The Most Common Risk Factors for Gout

risk factors for gout

Gout is a type of inflammatory arthritis caused by a build-up of uric acid crystals in the bloodstream.1 This condition causes crystals to form and build up around one or more joints.1 People with gout suffer from episodes of pain, redness, swelling and/or extreme tenderness in a joint, often the big toe.1 The disease affects more than 8 million people in the US.2 Read on to find out more about the most common risk factors for gout.

 

Non-modifiable risk factors for gout

A number of risk factors contribute to your risk of gout. Some are non-modifiable, which means they can’t be changed. Non-modifiable risk factors for gout include:

Gender

In the US, gout affects three times as many men as women.2

Age

Men tend to develop gout in their fifties.3 Women tend to develop gout in their sixties.3

Family history

Gout tends to run in families.1 If your parents or siblings have (or had) gout, you are more likely to have it.1

Certain medications

Although you may need them to maintain your health, certain medicines can increase your risk of gout.4 These medicines include4:

  • Diuretics (often taken to reduce high blood pressure and ease edema)
  • Salicylate-containing drugs (such as aspirin)
  • Niacin (also known as Vitamin B3 or nicotinic acid)
  • Cyclosporine (used to suppress the immune system following an organ transplant)
  • Levodopa (used to treat Parkinson’s disease)

Never stop or start a medication without first talking with your doctor.

Medical conditions

Certain medical conditions, such as untreated blood pressure, diabetes, metabolic syndrome and heart and kidney diseases can increase your risk of gout.1

Recent surgery or trauma

Your risk of gout increases if you’ve recently had surgery or suffered trauma.1

 

Modifiable risk factors for gout

Fortunately, a few risk factors for gout are modifiable, which means you have some control over them. These include:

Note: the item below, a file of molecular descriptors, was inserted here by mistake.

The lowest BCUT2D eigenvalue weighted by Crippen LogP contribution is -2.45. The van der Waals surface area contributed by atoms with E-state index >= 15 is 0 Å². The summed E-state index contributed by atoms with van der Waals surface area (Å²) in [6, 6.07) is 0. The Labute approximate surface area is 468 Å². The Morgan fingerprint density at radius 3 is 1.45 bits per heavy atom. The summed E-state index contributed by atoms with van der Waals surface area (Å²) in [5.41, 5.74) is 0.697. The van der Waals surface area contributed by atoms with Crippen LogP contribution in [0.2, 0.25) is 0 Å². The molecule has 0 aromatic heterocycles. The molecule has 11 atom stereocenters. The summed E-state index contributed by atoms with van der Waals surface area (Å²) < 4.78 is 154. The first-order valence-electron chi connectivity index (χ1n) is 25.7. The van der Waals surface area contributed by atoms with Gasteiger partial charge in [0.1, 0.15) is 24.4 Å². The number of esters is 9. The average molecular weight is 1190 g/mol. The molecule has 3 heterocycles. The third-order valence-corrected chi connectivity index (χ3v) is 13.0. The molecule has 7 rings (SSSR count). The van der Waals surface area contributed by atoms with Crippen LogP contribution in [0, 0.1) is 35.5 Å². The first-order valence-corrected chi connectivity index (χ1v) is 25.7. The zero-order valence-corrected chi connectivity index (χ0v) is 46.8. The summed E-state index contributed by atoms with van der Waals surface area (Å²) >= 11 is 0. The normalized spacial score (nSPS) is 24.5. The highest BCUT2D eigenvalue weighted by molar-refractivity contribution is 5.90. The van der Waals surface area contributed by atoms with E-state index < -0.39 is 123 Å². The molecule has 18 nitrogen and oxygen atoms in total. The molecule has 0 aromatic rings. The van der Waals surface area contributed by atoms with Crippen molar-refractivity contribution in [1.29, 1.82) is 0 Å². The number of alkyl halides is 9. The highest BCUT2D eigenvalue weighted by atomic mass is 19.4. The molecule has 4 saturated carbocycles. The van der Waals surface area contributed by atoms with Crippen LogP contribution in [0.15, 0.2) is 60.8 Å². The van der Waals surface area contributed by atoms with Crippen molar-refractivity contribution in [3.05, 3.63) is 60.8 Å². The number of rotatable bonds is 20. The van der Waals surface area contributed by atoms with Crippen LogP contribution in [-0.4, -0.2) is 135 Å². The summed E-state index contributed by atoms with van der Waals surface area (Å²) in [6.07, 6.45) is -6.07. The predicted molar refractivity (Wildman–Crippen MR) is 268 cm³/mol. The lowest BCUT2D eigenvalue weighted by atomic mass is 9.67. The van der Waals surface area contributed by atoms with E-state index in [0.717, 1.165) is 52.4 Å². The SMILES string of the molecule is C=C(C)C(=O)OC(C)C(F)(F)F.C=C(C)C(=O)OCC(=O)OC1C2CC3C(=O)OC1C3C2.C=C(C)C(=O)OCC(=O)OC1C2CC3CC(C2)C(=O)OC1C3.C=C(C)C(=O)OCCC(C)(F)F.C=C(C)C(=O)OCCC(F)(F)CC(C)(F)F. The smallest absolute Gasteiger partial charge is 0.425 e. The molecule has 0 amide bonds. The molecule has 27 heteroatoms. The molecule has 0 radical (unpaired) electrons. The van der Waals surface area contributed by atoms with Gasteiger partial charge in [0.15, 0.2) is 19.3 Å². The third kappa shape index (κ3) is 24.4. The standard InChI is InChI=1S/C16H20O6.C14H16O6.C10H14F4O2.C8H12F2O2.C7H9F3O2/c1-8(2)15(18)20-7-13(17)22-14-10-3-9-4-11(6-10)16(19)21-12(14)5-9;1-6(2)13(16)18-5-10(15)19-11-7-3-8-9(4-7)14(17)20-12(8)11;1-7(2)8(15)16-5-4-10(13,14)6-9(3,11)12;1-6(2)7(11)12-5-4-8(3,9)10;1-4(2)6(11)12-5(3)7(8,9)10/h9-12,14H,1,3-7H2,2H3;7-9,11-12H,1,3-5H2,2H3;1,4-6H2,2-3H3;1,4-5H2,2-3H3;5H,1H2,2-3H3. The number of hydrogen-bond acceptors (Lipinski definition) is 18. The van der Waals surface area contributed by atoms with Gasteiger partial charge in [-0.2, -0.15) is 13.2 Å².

Your diet

Consuming foods and drinks that are high in purines, such as meat, certain types of seafood, sweets, juices and alcoholic beverages can increase your risk of developing gout.1 Fasting or following diets designed for rapid weight loss can also raise your risk.1

Your weight

Being overweight causes the body to produce excess uric acid.1 This may lead to higher levels of uric acid in the bloodstream and an increase in gout risk.1

 

Preventing gout flares

If you have gout and you’ve suffered with flares, don’t get discouraged. There are many things you can do to help prevent gout flares.

Drink more water

Research has shown that drinking more water can reduce your risk of gout flares.1

Follow a gout-friendly diet

Choose moderate portions of healthy food options that are lower in purines, such as fruits, vegetables and whole grains.5 Good protein sources include lean meat and poultry, low-fat dairy products and certain legumes, such as lentils.5

Lose weight if needed

If you are overweight, losing extra pounds can help reduce your body’s burden of uric acid.1 Talk with your doctor about sensible ways to reduce your weight if necessary, and how you can increase your level of fitness with exercise.

Try medication

Medications to prevent gout flares are available. Colchicine is one of the most frequently used medicines for preventing gout flares.6 Learn more about prescription colchicine here.

 

Don’t give up

Changing your habits may be difficult at first, but even small adjustments may help.7 Be sure to talk with your doctor about gout flare prevention and how you can live better with gout.

 

NOTE: This article was not written by a medical professional and is not intended to substitute for the guidance of a physician. These are not West-Ward’s recommendations for gout flare prevention, but rather facts and data collected from various reliable medical sources. For a full list of resources and their attributing links, see below.

References

  1. Diseases and Conditions/Gout/Symptoms & causes. Mayo Clinic website. Available at: https://www.mayoclinic.org/diseases-conditions/gout/symptoms-causes/syc-20372897. Accessed May 23, 2018.